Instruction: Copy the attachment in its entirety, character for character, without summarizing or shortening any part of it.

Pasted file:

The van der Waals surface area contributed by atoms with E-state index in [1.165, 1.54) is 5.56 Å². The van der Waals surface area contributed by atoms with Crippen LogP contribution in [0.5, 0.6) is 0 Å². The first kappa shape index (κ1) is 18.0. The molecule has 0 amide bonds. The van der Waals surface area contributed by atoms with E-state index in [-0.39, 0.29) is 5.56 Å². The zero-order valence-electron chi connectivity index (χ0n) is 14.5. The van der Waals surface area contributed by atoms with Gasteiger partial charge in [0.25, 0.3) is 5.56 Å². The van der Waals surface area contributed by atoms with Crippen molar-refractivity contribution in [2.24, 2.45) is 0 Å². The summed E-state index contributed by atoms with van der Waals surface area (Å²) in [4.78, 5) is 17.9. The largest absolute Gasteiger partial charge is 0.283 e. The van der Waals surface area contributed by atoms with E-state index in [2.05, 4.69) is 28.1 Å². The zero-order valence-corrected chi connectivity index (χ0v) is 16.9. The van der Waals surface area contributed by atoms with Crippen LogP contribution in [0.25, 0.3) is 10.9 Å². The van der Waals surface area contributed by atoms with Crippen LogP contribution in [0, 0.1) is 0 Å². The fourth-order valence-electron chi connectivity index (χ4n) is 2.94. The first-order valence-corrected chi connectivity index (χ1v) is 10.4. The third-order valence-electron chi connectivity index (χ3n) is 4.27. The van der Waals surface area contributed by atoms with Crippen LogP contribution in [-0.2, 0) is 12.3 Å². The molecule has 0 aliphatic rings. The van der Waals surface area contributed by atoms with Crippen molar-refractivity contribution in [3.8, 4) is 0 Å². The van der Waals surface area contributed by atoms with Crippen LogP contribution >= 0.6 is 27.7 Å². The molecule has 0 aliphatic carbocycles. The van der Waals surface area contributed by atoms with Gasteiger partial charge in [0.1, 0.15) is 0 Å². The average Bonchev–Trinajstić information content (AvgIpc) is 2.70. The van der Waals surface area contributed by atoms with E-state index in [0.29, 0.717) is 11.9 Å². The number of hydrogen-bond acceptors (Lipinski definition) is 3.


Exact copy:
The van der Waals surface area contributed by atoms with E-state index in [1.165, 1.54) is 5.56 Å². The van der Waals surface area contributed by atoms with Crippen LogP contribution in [0.5, 0.6) is 0 Å². The first kappa shape index (κ1) is 18.0. The molecule has 0 amide bonds. The van der Waals surface area contributed by atoms with E-state index in [-0.39, 0.29) is 5.56 Å². The zero-order valence-electron chi connectivity index (χ0n) is 14.5. The van der Waals surface area contributed by atoms with Gasteiger partial charge in [0.25, 0.3) is 5.56 Å². The van der Waals surface area contributed by atoms with Crippen molar-refractivity contribution in [2.24, 2.45) is 0 Å². The summed E-state index contributed by atoms with van der Waals surface area (Å²) in [4.78, 5) is 17.9. The largest absolute Gasteiger partial charge is 0.283 e. The van der Waals surface area contributed by atoms with E-state index in [2.05, 4.69) is 28.1 Å². The zero-order valence-corrected chi connectivity index (χ0v) is 16.9. The van der Waals surface area contributed by atoms with Crippen LogP contribution in [0.25, 0.3) is 10.9 Å². The van der Waals surface area contributed by atoms with Crippen LogP contribution in [0, 0.1) is 0 Å². The fourth-order valence-electron chi connectivity index (χ4n) is 2.94. The first-order valence-corrected chi connectivity index (χ1v) is 10.4. The third-order valence-electron chi connectivity index (χ3n) is 4.27. The van der Waals surface area contributed by atoms with Crippen LogP contribution in [-0.2, 0) is 12.3 Å². The molecule has 0 aliphatic rings. The van der Waals surface area contributed by atoms with Crippen molar-refractivity contribution in [3.8, 4) is 0 Å². The van der Waals surface area contributed by atoms with Crippen LogP contribution >= 0.6 is 27.7 Å². The molecule has 0 aliphatic carbocycles. The van der Waals surface area contributed by atoms with Gasteiger partial charge in [0.1, 0.15) is 0 Å². The average Bonchev–Trinajstić information content (AvgIpc) is 2.70. The van der Waals surface area contributed by atoms with E-state index in [0.29, 0.717) is 11.9 Å². The number of hydrogen-bond acceptors (Lipinski definition) is 3.